Labor’s NDIS was wholeheartedly embraced by the Liberal-National Coalition and the entire political establishment. The Greens, who propped up the minority Gillard government, rushed to put a progressive face on the NDIS. Greens’ spokeswoman for disability services Jan Barham claimed it was “a ground breaking process for people with disabilities that will provide self-determination and dignity for those people and their families.”
Last October, speaking in state parliament on the NDIS enabling legislation, Greens MP John Kaye continued to hail the NDIS, while falsely claiming that it was not intended to privatise the entire disability sector. The NDIS, he maintained, was “about empowering people with disabilities” and ensuring that the services for people with disabilities “are appropriate to their needs and aspirations.”
Similarly, the trade unions covering disability services joined the official chorus endorsing the NDIS. The Australian Services Union (ASU) played a pivotal role in the Gillard government’s “Every Australian Counts” public relations campaign to promote the NDIS as a historic “reform.”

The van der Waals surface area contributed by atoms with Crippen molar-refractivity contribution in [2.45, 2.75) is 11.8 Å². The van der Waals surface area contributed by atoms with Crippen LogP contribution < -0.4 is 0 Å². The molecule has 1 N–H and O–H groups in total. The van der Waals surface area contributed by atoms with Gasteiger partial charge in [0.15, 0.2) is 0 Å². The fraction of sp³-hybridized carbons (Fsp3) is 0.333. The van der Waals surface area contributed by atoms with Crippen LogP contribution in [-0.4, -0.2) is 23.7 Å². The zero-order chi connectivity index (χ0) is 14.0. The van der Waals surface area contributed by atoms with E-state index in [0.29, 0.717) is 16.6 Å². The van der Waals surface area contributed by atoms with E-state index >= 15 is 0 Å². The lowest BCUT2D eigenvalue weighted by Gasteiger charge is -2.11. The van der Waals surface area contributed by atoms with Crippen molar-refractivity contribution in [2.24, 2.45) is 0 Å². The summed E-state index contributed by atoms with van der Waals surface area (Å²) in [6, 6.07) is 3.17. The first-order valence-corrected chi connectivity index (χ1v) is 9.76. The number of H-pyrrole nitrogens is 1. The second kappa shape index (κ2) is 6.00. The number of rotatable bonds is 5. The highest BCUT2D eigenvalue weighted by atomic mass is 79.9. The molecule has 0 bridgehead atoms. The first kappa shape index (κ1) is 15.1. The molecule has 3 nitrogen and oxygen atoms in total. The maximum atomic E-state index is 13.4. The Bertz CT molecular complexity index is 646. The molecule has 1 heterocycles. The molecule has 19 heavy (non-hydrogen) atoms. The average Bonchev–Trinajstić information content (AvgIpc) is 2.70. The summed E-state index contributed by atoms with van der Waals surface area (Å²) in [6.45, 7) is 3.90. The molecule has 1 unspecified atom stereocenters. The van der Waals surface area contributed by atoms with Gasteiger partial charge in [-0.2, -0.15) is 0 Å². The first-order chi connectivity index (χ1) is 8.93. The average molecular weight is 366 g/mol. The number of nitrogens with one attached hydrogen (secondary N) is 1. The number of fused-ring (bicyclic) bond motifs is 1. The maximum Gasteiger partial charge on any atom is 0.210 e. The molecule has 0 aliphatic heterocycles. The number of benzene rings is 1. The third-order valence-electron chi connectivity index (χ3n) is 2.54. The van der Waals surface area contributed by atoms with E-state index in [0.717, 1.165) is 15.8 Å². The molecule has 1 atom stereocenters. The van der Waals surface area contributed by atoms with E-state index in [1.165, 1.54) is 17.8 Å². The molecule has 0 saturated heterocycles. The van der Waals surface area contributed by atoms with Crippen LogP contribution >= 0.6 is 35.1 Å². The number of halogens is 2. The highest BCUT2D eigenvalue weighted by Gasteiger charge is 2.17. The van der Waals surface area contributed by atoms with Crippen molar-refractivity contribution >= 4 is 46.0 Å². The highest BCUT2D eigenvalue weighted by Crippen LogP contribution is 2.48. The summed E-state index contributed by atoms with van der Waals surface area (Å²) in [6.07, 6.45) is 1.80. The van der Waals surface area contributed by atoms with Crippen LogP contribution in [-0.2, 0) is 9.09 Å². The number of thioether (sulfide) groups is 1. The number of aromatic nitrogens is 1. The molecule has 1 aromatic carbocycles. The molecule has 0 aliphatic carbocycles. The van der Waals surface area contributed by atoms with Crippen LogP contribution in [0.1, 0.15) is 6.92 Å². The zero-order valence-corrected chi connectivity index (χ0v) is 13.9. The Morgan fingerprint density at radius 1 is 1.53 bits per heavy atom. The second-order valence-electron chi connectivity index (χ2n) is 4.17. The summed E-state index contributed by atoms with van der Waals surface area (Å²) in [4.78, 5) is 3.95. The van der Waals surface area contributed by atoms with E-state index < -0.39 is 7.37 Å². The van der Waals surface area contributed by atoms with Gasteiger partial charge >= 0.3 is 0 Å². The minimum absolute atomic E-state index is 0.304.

The NSW Public Service Association (PSA) continually proclaimed its support for the “goals and ideals” of the NDIS. Like the Greens, it then insisted that the closure of facilities did not reflect the real intent of the scheme. Instead, the O’Farrell government was utilising the NDIS as a “Trojan Horse” to privatise services.
In reality, as Kerry Stubbs the chief executive officer of Northcott, a non-government disability organisation, confirmed: “The NDIS (NSW Enabling) Bill 2013 fits with what the Productivity Commission recommended when it designed the NDIS, because it removes government as the dominant service provider and creates a real market where disability services are competing to attract clients.”
The NDIS model, drawn up for the Gillard government by the Productivity Commission, is also based on removing at least half of the recipients from the Disability Support Pension (DSP), supposedly to pay for the roll-out of the NDIS.
The DSP currently provides more than 800,000 people with a meagre pension of up to $813 a fortnight, which is inadequate for the provision of even basic necessities. The Productivity Commission anticipated that just over 400,000 DSP recipients would be able to access the NDIS, with the remainder being shunted onto the even lower Newstart unemployment allowance or into the low-wage workforce.
The author also recommends: